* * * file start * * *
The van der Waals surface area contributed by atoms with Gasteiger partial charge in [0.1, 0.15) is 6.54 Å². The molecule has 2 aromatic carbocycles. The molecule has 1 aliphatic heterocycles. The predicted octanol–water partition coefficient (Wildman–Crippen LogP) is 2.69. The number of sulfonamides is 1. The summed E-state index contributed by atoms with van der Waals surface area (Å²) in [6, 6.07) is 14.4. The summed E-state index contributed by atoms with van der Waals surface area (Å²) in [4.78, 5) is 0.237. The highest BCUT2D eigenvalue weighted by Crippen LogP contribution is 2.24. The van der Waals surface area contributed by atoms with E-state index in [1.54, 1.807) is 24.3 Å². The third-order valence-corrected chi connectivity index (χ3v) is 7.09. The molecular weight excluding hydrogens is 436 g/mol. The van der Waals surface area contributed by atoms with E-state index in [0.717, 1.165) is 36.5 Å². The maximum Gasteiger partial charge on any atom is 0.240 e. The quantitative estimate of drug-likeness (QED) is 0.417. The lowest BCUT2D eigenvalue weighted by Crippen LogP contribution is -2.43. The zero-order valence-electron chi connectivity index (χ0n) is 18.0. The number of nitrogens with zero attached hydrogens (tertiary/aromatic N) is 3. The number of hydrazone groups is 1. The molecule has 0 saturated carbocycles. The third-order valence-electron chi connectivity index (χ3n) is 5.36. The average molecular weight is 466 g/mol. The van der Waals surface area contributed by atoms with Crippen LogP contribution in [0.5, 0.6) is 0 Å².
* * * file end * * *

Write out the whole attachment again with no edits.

The van der Waals surface area contributed by atoms with Gasteiger partial charge in [0.1, 0.15) is 6.54 Å². The molecule has 2 aromatic carbocycles. The molecule has 1 aliphatic heterocycles. The predicted octanol–water partition coefficient (Wildman–Crippen LogP) is 2.69. The number of sulfonamides is 1. The summed E-state index contributed by atoms with van der Waals surface area (Å²) in [6, 6.07) is 14.4. The summed E-state index contributed by atoms with van der Waals surface area (Å²) in [4.78, 5) is 0.237. The highest BCUT2D eigenvalue weighted by Crippen LogP contribution is 2.24. The van der Waals surface area contributed by atoms with E-state index in [1.54, 1.807) is 24.3 Å². The third-order valence-corrected chi connectivity index (χ3v) is 7.09. The molecular weight excluding hydrogens is 436 g/mol. The van der Waals surface area contributed by atoms with E-state index in [0.717, 1.165) is 36.5 Å². The maximum Gasteiger partial charge on any atom is 0.240 e. The quantitative estimate of drug-likeness (QED) is 0.417. The lowest BCUT2D eigenvalue weighted by Crippen LogP contribution is -2.43. The zero-order valence-electron chi connectivity index (χ0n) is 18.0. The number of nitrogens with zero attached hydrogens (tertiary/aromatic N) is 3. The number of hydrazone groups is 1. The molecule has 0 saturated carbocycles. The third-order valence-electron chi connectivity index (χ3n) is 5.36. The average molecular weight is 466 g/mol. The van der Waals surface area contributed by atoms with Crippen LogP contribution in [0.5, 0.6) is 0 Å².